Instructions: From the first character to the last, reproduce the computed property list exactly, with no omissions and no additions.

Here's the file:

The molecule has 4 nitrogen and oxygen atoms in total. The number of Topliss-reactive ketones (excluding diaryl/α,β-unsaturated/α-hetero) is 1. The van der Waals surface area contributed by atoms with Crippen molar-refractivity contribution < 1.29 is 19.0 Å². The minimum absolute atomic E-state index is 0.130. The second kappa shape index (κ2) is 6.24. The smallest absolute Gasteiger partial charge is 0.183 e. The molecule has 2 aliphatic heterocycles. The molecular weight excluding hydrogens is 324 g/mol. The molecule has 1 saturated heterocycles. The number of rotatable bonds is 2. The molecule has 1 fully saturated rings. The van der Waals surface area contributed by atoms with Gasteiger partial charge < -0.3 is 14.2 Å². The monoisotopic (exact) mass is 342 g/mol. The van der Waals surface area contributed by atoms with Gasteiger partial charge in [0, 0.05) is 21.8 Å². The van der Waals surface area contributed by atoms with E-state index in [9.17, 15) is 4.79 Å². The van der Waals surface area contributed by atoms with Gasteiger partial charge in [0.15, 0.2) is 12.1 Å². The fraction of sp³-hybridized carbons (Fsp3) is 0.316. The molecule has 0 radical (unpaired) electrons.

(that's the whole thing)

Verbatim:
The molecule has 4 nitrogen and oxygen atoms in total. The number of Topliss-reactive ketones (excluding diaryl/α,β-unsaturated/α-hetero) is 1. The van der Waals surface area contributed by atoms with Crippen molar-refractivity contribution < 1.29 is 19.0 Å². The minimum absolute atomic E-state index is 0.130. The second kappa shape index (κ2) is 6.24. The smallest absolute Gasteiger partial charge is 0.183 e. The molecule has 2 aliphatic heterocycles. The molecular weight excluding hydrogens is 324 g/mol. The molecule has 1 saturated heterocycles. The number of rotatable bonds is 2. The molecule has 1 fully saturated rings. The van der Waals surface area contributed by atoms with Gasteiger partial charge < -0.3 is 14.2 Å². The monoisotopic (exact) mass is 342 g/mol. The van der Waals surface area contributed by atoms with Gasteiger partial charge in [0, 0.05) is 21.8 Å². The van der Waals surface area contributed by atoms with E-state index in [9.17, 15) is 4.79 Å². The van der Waals surface area contributed by atoms with Gasteiger partial charge in [0.15, 0.2) is 12.1 Å². The fraction of sp³-hybridized carbons (Fsp3) is 0.316. The molecule has 0 radical (unpaired) electrons.